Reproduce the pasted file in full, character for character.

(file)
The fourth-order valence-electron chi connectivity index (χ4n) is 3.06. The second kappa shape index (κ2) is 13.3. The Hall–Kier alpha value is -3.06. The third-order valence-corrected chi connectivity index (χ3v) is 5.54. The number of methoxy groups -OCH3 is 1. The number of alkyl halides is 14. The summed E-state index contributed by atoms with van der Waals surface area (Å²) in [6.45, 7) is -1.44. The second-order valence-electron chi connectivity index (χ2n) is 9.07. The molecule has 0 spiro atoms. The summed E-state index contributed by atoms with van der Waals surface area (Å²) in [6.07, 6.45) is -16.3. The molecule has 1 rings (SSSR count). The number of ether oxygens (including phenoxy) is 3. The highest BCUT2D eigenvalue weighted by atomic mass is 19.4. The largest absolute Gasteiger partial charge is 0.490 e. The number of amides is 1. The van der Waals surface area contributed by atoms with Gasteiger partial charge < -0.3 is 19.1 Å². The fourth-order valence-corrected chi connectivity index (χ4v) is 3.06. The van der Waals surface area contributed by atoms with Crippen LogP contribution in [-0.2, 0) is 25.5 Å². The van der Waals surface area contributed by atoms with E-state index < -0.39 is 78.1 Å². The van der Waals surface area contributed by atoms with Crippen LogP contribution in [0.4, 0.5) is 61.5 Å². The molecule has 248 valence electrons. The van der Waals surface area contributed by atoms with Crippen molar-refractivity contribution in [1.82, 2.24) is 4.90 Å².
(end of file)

The fourth-order valence-electron chi connectivity index (χ4n) is 3.06. The second kappa shape index (κ2) is 13.3. The Hall–Kier alpha value is -3.06. The third-order valence-corrected chi connectivity index (χ3v) is 5.54. The number of methoxy groups -OCH3 is 1. The number of alkyl halides is 14. The summed E-state index contributed by atoms with van der Waals surface area (Å²) in [6.45, 7) is -1.44. The second-order valence-electron chi connectivity index (χ2n) is 9.07. The molecule has 0 spiro atoms. The summed E-state index contributed by atoms with van der Waals surface area (Å²) in [6.07, 6.45) is -16.3. The molecule has 1 rings (SSSR count). The number of ether oxygens (including phenoxy) is 3. The highest BCUT2D eigenvalue weighted by atomic mass is 19.4. The largest absolute Gasteiger partial charge is 0.490 e. The number of amides is 1. The van der Waals surface area contributed by atoms with Gasteiger partial charge < -0.3 is 19.1 Å². The fourth-order valence-corrected chi connectivity index (χ4v) is 3.06. The van der Waals surface area contributed by atoms with Crippen LogP contribution in [-0.2, 0) is 25.5 Å². The van der Waals surface area contributed by atoms with E-state index < -0.39 is 78.1 Å². The van der Waals surface area contributed by atoms with Crippen LogP contribution in [0.4, 0.5) is 61.5 Å². The molecule has 248 valence electrons. The van der Waals surface area contributed by atoms with Crippen molar-refractivity contribution in [1.82, 2.24) is 4.90 Å².